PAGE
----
1. To get started, invest in a cross-stitch pattern book with classic alphabets and symbols, simple symbols, and/or NSFW sampler patterns.
2. Maybe get your feet wet with an easy cross-stitch kit, like this cute kitty, or go all in with an elaborate kit like this The Lion King one.
3. Consider downloading a PDF pattern from Etsy in varying difficulty, like these friendly avocados or the log lady from Twin Peaks.
4. Or, just create your own pattern from a printed picture with coloring pencils, freezer paper, and graph paper!
5. Pay attention to Aida cloth — aka cross-stitch cloth — sizing. The higher the Aida count, the smaller the stitches and overall project will appear.
6. Or, if you want a non-basic background color, paint your Aida cloth.
7. Get close and personal with embroidery floss, which comes in DMC floss, Cosmo floss, and aurifloss. But DMC floss is most commonly found and budget-friendly.
8. If you’re not working from a kit, buy all your thread for one project at the same time.
9. Count and organize your thread colors…and if you want to stay ~super~ organized, wind them on some plastic bobbins and label them.
10. Determine your thread coverage with this handy guide that breaks down how thread count and the amount of strands you use change your pattern’s outcome.
11. Tape the edges of fabric or use fabric glue to keep it from fraying as you stitch.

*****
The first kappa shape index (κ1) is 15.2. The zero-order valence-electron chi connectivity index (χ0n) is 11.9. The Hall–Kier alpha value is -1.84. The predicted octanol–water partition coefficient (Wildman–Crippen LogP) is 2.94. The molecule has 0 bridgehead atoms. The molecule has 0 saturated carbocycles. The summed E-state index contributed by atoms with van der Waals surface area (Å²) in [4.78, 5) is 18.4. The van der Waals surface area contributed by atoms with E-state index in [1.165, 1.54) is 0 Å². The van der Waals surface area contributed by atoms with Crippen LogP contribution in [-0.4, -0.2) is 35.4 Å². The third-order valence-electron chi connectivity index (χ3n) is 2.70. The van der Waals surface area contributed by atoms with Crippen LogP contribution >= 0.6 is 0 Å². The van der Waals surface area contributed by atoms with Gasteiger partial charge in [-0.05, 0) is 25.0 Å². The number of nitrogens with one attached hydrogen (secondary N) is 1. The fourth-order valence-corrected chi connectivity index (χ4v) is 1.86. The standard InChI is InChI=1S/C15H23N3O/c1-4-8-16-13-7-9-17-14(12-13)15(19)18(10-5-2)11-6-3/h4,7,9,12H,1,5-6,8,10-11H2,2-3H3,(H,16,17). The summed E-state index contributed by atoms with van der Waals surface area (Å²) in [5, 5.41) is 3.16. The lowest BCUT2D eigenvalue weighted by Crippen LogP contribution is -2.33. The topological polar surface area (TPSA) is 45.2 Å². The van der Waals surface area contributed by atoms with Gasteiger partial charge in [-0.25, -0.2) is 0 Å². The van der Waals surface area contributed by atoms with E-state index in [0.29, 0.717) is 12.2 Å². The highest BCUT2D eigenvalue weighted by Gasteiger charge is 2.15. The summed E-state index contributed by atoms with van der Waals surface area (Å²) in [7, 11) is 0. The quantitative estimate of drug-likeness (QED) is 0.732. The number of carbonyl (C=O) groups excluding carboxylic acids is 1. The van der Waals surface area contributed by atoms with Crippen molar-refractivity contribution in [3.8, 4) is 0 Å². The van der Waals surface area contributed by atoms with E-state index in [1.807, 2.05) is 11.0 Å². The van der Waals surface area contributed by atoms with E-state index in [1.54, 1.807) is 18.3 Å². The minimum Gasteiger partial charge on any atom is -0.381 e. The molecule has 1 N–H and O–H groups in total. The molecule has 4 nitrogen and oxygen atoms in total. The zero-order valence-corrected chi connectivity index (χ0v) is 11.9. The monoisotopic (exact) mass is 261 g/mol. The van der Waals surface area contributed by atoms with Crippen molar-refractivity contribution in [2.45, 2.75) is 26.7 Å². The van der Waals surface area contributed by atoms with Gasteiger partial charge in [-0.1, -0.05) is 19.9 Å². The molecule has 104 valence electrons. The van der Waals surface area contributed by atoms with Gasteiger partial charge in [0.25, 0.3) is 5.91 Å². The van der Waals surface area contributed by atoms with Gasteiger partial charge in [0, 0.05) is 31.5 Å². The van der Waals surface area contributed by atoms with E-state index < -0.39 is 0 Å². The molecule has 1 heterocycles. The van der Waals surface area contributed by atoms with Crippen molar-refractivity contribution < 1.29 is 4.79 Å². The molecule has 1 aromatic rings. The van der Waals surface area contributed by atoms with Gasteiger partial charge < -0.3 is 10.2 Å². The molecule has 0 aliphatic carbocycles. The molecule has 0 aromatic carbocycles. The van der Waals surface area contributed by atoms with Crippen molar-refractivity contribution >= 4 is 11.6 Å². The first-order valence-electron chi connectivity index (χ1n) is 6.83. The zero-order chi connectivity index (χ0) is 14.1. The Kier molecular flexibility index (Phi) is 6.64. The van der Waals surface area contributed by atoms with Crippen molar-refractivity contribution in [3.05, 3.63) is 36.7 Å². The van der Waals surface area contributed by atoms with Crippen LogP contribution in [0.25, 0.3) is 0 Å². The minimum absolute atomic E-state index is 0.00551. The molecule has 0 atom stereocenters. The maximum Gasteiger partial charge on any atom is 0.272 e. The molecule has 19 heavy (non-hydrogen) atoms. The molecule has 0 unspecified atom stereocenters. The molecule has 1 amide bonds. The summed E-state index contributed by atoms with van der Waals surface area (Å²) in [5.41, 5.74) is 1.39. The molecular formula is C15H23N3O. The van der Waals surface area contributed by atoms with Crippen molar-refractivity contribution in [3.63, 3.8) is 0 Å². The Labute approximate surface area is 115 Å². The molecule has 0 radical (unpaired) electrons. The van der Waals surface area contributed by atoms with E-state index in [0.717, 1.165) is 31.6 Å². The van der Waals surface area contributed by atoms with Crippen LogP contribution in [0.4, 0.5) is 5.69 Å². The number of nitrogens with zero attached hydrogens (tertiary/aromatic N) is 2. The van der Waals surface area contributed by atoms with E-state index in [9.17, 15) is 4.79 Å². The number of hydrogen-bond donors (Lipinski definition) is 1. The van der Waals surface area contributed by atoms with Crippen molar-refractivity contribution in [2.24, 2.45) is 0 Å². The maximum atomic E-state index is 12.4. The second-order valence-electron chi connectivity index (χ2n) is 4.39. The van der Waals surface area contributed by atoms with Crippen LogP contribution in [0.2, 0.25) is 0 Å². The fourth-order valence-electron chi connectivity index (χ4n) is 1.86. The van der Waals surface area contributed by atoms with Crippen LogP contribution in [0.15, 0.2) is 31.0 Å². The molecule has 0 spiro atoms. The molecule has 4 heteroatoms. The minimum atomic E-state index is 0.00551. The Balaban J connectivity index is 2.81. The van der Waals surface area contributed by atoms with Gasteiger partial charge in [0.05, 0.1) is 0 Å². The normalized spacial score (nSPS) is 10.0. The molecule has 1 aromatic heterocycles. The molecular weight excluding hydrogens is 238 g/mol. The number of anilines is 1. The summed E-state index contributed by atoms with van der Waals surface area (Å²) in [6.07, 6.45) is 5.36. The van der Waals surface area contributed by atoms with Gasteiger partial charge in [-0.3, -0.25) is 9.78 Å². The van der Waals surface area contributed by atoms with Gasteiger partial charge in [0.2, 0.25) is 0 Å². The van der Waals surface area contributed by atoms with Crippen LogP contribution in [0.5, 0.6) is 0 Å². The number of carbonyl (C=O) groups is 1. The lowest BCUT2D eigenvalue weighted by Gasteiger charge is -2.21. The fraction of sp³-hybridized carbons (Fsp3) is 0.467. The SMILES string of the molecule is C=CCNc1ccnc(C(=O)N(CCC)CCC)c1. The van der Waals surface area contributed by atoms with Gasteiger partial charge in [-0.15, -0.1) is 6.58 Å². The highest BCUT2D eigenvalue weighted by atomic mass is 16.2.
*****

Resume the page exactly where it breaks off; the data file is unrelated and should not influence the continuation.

12. Prevent pattern distortion by using a wood tension-dial hoop (top) or spring tension hoop as you stitch.
13. Choose blunt tapestry needles based on the size of your Aida fabric. The higher your Aida cloth count (see #5), the thinner your needle should be.
14. Make threading your needle less maddening with a (totally optional) threader.
15. Measure out the right length of thread so you won’t waste precious thread with tangles.
16. If you have enough needles, keep them on a DIY organizer with the corresponding thread color name and symbol as seen on your pattern.
17. Wash your hands before you start! Dirt and oils on your hands can stain your Aida cloth and floss.
18. Start off by stitching a simple guide with one strand of dark embroidery floss to mark the center of your fabric and guide you in counting stitches.
19. Learn the basics of cross-stitch types.
20. And master the art of the French knot.
21. Keep track of your count by checking your pattern as you go along.
22. Don’t wash your finished project! (That can lead to color bleeding.) Instead, spot clean and roll a lint roller over it. Then iron the back to remove creases.
23. Finish it for hoop display with this method that’ll keep it looking as neat on the back as it does on the front.
24. Prep your cross-stitch for a frame with the lace method for a tight, pro-level finish.
25. Or, mount your design on canvas.
26. Take your newfound skills to different applications like this cross-stitch fox on a crochet pillow.
27. Or by learning how to cross-stitch on fabric while maintaining the grid.
28. Share your genius creations, gather inspo, and ask the tough questions on the cross-stitch subreddit.
29. But remember that cross-stitching’s more art than science! And if all else fails, you can buy a finished product on Etsy and pass it off as your own.